Extra-Label Drug Use In Dairy Goats

Goat producers should be aware that there are no approved antibiotics for use in goats in Canada. Therefore any use is considered extra-label drug use (ELDU).

ELDU is defined as 1

  • Administration to a different species or production class (e.g., lactating versus dry versus weaned) than listed on the label
  • Administration of a different dose than listed on the label
  • Administration of a different volume per injection site than listed on the label
  • Administration via a different route than listed on the label
  • Administration at a different interval (frequency) than listed on the label
  • Administration for a different duration (length of time) than listed on the label
  • Administration for a differentindication (purpose) than listed on the label

ELDU May Affect Milk and Meat Withdrawal Times

A question frequently asked by producers is: "Are milk and meat withdrawal times for goats the same as for cattle?" The answer is NO! Drug withdrawal times for products used in an extra-label manner are based on maximum residue limits (MRLs) and scientific studies, and take into account government testing. If no MRL has been established for a drug in a particular species OR for milk/tissue, then ANY amount detected in milk/tissue constitutes a residue violation. This is one of the reasons why goat withdrawal times are longer than cattle withdrawal times.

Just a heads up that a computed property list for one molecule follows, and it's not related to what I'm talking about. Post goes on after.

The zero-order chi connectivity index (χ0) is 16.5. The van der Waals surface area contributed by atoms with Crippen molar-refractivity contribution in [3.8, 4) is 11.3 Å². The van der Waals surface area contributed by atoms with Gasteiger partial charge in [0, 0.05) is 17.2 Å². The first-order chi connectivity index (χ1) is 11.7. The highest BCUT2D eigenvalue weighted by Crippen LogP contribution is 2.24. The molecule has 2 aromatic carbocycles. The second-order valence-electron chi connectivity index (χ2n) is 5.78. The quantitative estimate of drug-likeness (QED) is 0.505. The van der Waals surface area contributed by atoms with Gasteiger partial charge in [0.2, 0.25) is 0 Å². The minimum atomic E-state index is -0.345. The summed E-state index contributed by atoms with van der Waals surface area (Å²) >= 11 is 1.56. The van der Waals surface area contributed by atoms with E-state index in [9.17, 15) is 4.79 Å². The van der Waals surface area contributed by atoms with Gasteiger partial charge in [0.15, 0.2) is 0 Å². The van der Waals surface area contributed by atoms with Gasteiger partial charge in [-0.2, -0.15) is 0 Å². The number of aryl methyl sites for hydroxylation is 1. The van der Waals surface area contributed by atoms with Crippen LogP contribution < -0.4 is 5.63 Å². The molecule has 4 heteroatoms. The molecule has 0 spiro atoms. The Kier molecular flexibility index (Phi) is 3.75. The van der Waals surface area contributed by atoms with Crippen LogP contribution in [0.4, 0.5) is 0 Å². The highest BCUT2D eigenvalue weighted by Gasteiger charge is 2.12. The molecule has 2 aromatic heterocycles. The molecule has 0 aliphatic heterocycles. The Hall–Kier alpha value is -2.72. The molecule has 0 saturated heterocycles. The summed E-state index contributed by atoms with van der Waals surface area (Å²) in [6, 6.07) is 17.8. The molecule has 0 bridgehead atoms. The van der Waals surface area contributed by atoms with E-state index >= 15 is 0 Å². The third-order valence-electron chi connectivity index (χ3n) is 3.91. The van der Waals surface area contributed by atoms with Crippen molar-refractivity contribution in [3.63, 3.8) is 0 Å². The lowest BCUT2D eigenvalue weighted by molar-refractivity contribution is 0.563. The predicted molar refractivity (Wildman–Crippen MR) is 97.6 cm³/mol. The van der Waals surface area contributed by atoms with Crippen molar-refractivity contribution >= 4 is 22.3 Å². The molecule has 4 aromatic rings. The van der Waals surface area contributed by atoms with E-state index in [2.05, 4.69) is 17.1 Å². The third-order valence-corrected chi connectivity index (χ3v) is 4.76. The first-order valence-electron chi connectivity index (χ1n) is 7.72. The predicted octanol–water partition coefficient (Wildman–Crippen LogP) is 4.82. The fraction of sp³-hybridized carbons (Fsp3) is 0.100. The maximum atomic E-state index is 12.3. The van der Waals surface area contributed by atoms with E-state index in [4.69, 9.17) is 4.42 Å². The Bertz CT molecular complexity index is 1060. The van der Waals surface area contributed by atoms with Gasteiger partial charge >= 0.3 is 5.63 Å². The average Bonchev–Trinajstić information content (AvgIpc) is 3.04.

In the past year, there have been incidents of violative residues in bulk tank milk due to misinterpretation of drug labels. Cases have involved the use of calf scour boluses to treat for diarrhea in lactating animals. As the label did not say "not for use in lactating animals", the product was thought to be safe. The various products are labelled for calves, foals, lambs and/or pigs and clearly do not list goats on the label. Even though one of the products did not say "not for use in lactating animals", the use in a species not listed on the label was ELDU and treatment should only have taken place under veterinary supervision/consultation.

Producer Responsibility

Additional cases of inhibitor violations have revolved around lactating goats accidentally accessing medicated feeds or medicated milk replacers. We strongly encourage all producers to ensure that all medications are stored appropriately and securely to prevent inadvertent exposure of animals to antibiotics or direct contamination of the milk.

As more milk is being collected in larger trailers, the cost to a producer of a violative residue has gone up dramatically. The cost to a producer for a full trailer load of milk that is rejected due to antibiotic residues can be $50,000. Producers are encouraged to discuss the amount of insurance coverage that they have with their insurance broker. In some cases producers are only insured for $10,000. As antibiotic inhibitor testing continues to evolve and more products can be detected, producers must be extra diligent in preventing residue contamination of goat milk and meat.

References:

1 Extralabel Drug Use. (n.d.). Retrieved from: www.farad.org/eldu/eldumain.asp


For more information:
Toll Free: 1-877-424-1300
E-mail: ag.info.omafra@ontario.ca
Author:

Phillip Wilman, Dairy Food Safety Program, OMAFRA
Dr. Jocelyn Jansen, animal Health and Welfare Branch, OMAFRA

Creation Date: 09 August 2017
Last Reviewed: 28 August 2017